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composed

[kuhm-pohzd]
adjective
  1. calm; tranquil; serene: His composed face reassured the nervous passengers.
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Origin of composed

First recorded in 1475–85; compose + -ed2
Related formscom·pos·ed·ly [kuhm-poh-zid-lee] /kəmˈpoʊ zɪd li/, adverbcom·pos·ed·ness, nounun·com·posed, adjectivewell-com·posed, adjective

Synonym study

See calm.

Antonyms

agitated, perturbed.
Dictionary.com Unabridged Based on the Random House Unabridged Dictionary, © Random House, Inc. 2018

Examples from the Web for well-composed

Historical Examples

  • And if you cannot do it competently without, use a well-composed form.

    A Christian Directory (Part 2 of 4)

    Richard Baxter

  • I read through the long and well-composed letter, but as it bore marks of craft and dissimulation it made me laugh.

    The Memoires of Casanova, Complete

    Jacques Casanova de Seingalt

  • There is really nothing finer and cleaner and more pleasing to the human eye than a well-composed newspaper, hot from the press.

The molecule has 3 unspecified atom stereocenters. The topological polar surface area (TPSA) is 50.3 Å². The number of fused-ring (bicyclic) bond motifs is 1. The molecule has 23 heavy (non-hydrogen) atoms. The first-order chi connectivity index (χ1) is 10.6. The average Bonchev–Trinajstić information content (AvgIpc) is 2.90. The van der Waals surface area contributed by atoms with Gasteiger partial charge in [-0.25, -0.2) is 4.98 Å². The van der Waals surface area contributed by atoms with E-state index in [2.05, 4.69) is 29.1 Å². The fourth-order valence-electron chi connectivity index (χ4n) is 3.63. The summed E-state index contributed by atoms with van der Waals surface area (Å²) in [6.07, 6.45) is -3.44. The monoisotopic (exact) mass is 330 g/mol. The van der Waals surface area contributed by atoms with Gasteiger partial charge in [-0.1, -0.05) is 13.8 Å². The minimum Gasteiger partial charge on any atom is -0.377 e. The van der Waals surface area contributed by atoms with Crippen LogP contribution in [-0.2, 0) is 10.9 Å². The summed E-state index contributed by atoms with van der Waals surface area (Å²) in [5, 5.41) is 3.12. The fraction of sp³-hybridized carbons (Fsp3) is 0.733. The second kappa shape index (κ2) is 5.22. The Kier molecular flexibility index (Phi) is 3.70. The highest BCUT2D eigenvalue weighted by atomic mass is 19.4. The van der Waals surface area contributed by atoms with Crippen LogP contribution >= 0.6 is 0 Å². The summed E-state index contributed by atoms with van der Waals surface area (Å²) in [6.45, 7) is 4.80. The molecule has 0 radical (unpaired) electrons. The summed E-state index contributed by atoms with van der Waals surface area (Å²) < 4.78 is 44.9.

• Phdrus tells the fables in well-composed verses, but sometimes overdoes his love of brevity so as to be obscure.

  • Some of these legends are really beautiful, interesting, and well-composed pieces of literature.

    The Life or Legend of Gaudama

    Right Reverend Paul Ambroise Bigandet


British Dictionary definitions for well-composed

composed

adjective
  1. (of people) calm; tranquil; serene
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Derived Formscomposedly (kəmˈpəʊzɪdlɪ), adverbcomposedness, noun
Collins English Dictionary - Complete & Unabridged 2012 Digital Edition © William Collins Sons & Co. Ltd. 1979, 1986 © HarperCollins Publishers 1998, 2000, 2003, 2005, 2006, 2007, 2009, 2012

Word Origin and History for well-composed

composed

adj.

"calm, tranquil," c.1600, past participle adjective frome compose (v.). Related: Composedly; composedness.

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Online Etymology Dictionary, © 2010 Douglas Harper